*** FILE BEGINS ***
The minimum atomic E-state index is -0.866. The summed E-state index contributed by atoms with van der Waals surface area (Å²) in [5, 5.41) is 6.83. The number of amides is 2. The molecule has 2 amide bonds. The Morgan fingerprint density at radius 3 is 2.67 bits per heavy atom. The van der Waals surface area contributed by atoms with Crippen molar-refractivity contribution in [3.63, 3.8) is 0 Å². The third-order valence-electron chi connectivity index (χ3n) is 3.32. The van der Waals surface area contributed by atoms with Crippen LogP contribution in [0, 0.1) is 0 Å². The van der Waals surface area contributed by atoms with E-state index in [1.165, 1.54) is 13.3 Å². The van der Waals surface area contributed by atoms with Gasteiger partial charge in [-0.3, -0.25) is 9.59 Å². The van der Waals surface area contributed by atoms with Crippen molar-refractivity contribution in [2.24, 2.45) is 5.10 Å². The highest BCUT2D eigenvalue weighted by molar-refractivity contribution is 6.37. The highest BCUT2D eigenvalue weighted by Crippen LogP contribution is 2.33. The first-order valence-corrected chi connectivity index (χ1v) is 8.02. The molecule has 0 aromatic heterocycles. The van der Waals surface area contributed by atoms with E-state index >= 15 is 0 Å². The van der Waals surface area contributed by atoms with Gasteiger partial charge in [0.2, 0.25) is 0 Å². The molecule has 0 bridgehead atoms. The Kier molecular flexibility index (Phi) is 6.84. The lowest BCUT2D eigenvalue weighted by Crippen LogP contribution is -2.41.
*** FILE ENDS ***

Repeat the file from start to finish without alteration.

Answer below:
The minimum atomic E-state index is -0.866. The summed E-state index contributed by atoms with van der Waals surface area (Å²) in [5, 5.41) is 6.83. The number of amides is 2. The molecule has 2 amide bonds. The Morgan fingerprint density at radius 3 is 2.67 bits per heavy atom. The van der Waals surface area contributed by atoms with Crippen molar-refractivity contribution in [3.63, 3.8) is 0 Å². The third-order valence-electron chi connectivity index (χ3n) is 3.32. The van der Waals surface area contributed by atoms with Crippen LogP contribution in [0, 0.1) is 0 Å². The van der Waals surface area contributed by atoms with E-state index in [1.165, 1.54) is 13.3 Å². The van der Waals surface area contributed by atoms with Gasteiger partial charge in [-0.3, -0.25) is 9.59 Å². The van der Waals surface area contributed by atoms with Crippen molar-refractivity contribution in [2.24, 2.45) is 5.10 Å². The highest BCUT2D eigenvalue weighted by molar-refractivity contribution is 6.37. The highest BCUT2D eigenvalue weighted by Crippen LogP contribution is 2.33. The first-order valence-corrected chi connectivity index (χ1v) is 8.02. The molecule has 0 aromatic heterocycles. The van der Waals surface area contributed by atoms with E-state index >= 15 is 0 Å². The van der Waals surface area contributed by atoms with Gasteiger partial charge in [0.2, 0.25) is 0 Å². The molecule has 0 bridgehead atoms. The Kier molecular flexibility index (Phi) is 6.84. The lowest BCUT2D eigenvalue weighted by Crippen LogP contribution is -2.41.